While support for Israel across the political spectrum remains strong in Washington, the traditional bipartisan consensus in favor of unconditional support for Israel has begun to fray in recent years. More than a half century of Israeli occupation, the rightward drift in Israeli politics, and shifts in the American political landscape, have led growing numbers of Americans, particularly left-leaning Democrats, to become more vocal in their support for Palestinian rights and in their opposition to unconditional support for Israel. This trend has been anything but uniform, however, as the bulk of American liberal and progressive politicians continue to adhere to the traditional pro-Israel orthodoxy.
It is this group that is the focus of the new book, “Except for Palestine: The Limits of Progressive Politics,” by Marc Lamont Hill and Mitchell Plitnick. “Except for Palestine” is a timely and compelling treatise on the moral failings of U.S. policy and American politics in relation to Israel/Palestine.
The book’s central argument is simple: Palestinians are a subjugated and dispossessed group whose rights and humanity American liberals and progressives should have no problem openly and vocally affirming and advocating for. And yet not only are self-styled progressives silent on Palestinian rights, but many also actively support policies that perpetuate Palestinian suffering and dehumanization.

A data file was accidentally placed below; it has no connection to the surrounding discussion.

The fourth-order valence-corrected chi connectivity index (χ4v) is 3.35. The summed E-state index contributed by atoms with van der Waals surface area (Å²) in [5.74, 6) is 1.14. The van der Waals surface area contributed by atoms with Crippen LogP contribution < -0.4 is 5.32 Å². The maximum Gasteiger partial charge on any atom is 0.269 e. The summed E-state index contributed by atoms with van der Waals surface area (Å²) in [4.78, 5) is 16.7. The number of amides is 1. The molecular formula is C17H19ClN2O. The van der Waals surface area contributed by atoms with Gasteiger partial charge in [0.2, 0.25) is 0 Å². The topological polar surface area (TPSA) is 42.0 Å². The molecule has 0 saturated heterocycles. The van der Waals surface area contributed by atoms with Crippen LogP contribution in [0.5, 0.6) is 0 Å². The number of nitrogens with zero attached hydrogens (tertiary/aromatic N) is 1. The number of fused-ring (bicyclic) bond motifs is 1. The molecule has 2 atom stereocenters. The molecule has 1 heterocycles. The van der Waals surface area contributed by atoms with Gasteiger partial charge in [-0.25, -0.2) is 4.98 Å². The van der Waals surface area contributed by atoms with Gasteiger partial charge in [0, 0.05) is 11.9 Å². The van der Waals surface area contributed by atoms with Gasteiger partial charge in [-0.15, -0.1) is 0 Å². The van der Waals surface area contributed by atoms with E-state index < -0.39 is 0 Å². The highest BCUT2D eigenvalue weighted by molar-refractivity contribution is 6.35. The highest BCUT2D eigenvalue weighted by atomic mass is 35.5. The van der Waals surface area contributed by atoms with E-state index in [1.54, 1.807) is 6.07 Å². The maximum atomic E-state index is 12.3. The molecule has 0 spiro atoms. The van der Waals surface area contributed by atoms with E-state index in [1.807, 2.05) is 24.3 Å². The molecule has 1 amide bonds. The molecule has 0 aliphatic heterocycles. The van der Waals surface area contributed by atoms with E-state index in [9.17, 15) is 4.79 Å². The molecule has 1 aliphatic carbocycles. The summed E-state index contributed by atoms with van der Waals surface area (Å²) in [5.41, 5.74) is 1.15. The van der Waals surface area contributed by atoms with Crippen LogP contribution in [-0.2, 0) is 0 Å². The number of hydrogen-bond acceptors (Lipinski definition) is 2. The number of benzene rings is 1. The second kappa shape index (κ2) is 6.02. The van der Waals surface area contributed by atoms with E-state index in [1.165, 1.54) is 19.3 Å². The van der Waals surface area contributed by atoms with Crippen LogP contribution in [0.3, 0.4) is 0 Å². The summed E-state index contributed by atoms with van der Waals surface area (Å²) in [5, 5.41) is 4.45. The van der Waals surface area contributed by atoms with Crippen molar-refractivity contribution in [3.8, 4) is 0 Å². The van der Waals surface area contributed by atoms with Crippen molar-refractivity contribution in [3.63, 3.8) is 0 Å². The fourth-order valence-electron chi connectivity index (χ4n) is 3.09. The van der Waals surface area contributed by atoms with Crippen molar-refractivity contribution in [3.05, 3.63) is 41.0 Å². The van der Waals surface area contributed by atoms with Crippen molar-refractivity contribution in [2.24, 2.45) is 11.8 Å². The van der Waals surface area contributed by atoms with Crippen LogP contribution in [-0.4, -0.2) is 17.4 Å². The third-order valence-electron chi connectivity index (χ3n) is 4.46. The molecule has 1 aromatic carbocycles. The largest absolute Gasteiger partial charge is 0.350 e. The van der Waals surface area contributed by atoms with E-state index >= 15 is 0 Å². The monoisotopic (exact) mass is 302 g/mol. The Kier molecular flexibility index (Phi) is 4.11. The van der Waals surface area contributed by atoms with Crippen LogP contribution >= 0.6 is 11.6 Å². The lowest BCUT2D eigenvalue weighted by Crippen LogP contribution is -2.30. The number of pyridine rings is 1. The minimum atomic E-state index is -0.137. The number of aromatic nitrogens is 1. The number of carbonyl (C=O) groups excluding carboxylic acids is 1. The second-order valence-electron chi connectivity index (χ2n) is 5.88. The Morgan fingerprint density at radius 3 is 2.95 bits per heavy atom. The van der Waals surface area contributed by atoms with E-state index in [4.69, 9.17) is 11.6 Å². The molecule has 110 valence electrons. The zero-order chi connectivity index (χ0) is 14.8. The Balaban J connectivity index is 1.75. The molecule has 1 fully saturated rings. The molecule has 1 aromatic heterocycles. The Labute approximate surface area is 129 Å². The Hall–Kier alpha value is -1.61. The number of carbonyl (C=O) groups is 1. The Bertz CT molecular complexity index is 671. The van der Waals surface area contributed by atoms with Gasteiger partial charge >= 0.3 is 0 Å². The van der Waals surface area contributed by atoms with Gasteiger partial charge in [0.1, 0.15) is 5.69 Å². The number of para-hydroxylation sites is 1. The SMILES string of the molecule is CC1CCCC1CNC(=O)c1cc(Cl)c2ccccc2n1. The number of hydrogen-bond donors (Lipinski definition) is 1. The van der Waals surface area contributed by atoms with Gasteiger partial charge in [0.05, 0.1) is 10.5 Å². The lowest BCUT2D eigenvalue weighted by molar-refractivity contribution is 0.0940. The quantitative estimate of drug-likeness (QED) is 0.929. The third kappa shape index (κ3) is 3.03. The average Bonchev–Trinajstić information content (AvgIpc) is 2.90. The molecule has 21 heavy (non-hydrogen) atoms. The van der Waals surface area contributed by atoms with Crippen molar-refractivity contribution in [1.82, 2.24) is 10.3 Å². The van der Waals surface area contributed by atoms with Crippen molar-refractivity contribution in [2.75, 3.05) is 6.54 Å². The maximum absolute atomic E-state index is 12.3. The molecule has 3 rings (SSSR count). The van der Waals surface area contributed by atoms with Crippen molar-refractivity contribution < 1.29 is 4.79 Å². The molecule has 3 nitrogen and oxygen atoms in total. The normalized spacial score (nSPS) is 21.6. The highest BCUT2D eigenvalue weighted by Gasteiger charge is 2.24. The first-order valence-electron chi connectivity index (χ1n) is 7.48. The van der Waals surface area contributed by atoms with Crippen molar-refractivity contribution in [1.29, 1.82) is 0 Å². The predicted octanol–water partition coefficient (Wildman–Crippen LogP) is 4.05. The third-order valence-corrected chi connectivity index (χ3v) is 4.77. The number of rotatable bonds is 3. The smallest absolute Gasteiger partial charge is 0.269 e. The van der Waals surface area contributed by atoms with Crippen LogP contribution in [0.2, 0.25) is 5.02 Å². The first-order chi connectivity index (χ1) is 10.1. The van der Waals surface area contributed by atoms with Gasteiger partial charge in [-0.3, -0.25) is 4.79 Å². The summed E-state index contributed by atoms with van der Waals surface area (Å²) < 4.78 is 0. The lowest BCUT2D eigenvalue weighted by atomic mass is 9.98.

Unlike conservatives, whose illiberal stances on Israel/Palestine are largely consistent with their stated values, many progressives routinely talk about principles of freedom, justice, and equality, while consciously or unconsciously carving out an exception for Palestine and Palestinians. Moreover, the authors argue, such negligence directly harms Palestinians given America’s inordinate involvement in the conflict.
Hill and Plitnick tackle of some of the thorniest issues of the conflict, such as Jerusalem, refugees, and the man-made disaster known as the Gaza Strip, and do so with great nuance, sensitivity, and clarity. For example, the authors’ discussion of the controversial boycott, divestment and sanctions, or BDS, campaign, an issue steeped in hyperbole and hysteria, is among the most nuanced, clear-eyed, and refreshingly nonpolemical out there. Hill and Plitnick make clear that Palestine’s liberal exemption is “not the product of Jewish cabals of power, political conspiracies, or any of the other centuries-old anti-Semitic tropes that have been used to dehumanize, isolate, and otherwise harm Jewish people.” But neither, they insist, can the fight against the scourge of antisemitism be carried out the at expense of Palestinian rights and humanity.
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